A U.S. soldier being described as a Muslim and identified as Army Sgt. Asan Akbar, is now in custody for alleged complicity in the grenade and small-arms attack on members of the U.S. Army’s 101st Airborne Division encamped in Northern Kuwait, which injured 16 soldiers, one of whom has died.

Several others were injured seriously, and three are in surgery.

Two high-ranking U.S. Army sources say Akbar was opposed to the killing of Muslims and opposed to the war in Iraq, according to NBC News.

In addition, two Kuwaitis who had served a translators are being held for questioning, according to CBS News correspondent Mark Strassmann, who is imbedded with the 101st.

Strassmann reported that the grenades were rolled into two commanders’ tents. When officers ran from their tents, they were hit by small arms fire, he said.

In an initial statement, George Heath, 101st spokesman at home base Fort Campbell, said: “From our reports it appears that a terrorist penetrated Camp Pennsylvania, one or more terrorists threw two hand grenades into a tent.”

But soon it became apparent that the attack was, as the Pentagon now says, an “inside job.” After a roll call revealed that one soldier was missing on base, he was eventially found hiding. The soldier implicated was reportedly in charge of grenades, according to MSNBC.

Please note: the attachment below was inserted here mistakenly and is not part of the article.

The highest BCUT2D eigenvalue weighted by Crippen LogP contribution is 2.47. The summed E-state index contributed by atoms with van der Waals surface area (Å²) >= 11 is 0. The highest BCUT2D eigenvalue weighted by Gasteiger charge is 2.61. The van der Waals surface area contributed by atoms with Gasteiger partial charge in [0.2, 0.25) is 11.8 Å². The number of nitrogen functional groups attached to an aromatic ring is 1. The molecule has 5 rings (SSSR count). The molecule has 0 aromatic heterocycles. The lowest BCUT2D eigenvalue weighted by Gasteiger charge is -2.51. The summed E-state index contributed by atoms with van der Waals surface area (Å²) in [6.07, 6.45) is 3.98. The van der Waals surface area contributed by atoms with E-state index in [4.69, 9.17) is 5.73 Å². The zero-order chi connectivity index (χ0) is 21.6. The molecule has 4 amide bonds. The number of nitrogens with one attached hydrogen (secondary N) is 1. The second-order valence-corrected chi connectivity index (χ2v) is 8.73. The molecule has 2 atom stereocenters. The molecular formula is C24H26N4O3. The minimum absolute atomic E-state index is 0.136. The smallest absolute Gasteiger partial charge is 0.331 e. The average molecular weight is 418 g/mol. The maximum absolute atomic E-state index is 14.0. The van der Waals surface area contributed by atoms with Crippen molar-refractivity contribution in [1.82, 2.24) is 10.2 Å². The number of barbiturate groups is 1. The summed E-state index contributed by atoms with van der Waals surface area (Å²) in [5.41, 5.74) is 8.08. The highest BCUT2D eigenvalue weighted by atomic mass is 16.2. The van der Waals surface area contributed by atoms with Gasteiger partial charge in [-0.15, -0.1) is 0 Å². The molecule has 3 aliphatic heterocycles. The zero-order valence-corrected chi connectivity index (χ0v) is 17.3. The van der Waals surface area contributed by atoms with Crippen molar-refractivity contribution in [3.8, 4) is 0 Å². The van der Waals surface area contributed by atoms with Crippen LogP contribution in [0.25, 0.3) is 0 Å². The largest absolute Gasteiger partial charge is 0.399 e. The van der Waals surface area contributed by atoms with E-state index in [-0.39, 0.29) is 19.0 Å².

Time reporter Jim Lacey told ABC News that he talked to an eyewitness at
the rear base camp who said that grenades were rolled into a tents that
housed the leaders of the brigadier unit. A “terrorist,” the witness told
Lacey, shot the first two people who exited the tent. Sky News reports that a third grendade was rolled into a third tent housing officers, but that it did not explode.

Camp Pennsylvania was named to honor of the victims of plane that
crashed in Pennsylvania during the Sept. 11 attacks. The camp, located
approximately 20-30 miles south of the Iraqi border, is surrounded by
large berms and guarded by armed soldiers, with others in observation
posts watching the desert. The camp is also home to Patriot missile

The U.S. soldier implicated is currently being questioned, and U.S. authorities are tight-lipped about characterizing his possible involvement.

Stuart Ramsay, a reporter with Sky News, says the Muslim soldier had become a concern to his commanding officers.

“In recent days they were concerned about his behavior and were not going to send him up to the front when the soldiers were going to be deployed,” Ramsay said.

It is not clear whether the soldier, who Ramsay said would have been in the Gulf for some weeks, had planned the attack before being deployed.

“Talking to other soldiers, it could be that he was disgruntled,” Ramsay said. “They said he had been acting ‘weird’ for days.”

Lacey, the Time magazine reporter imbedded with the 101st, was in the tent next to the two tents that were the object of the grenade attack. In a phone interview, he told Fox News that the soldier responsible has an “Arabic-sounding” last name. Asked what his explanation of the perpetrator’s motives, he said he believed “it was part of his misguided interpretation of his Muslim faith.”

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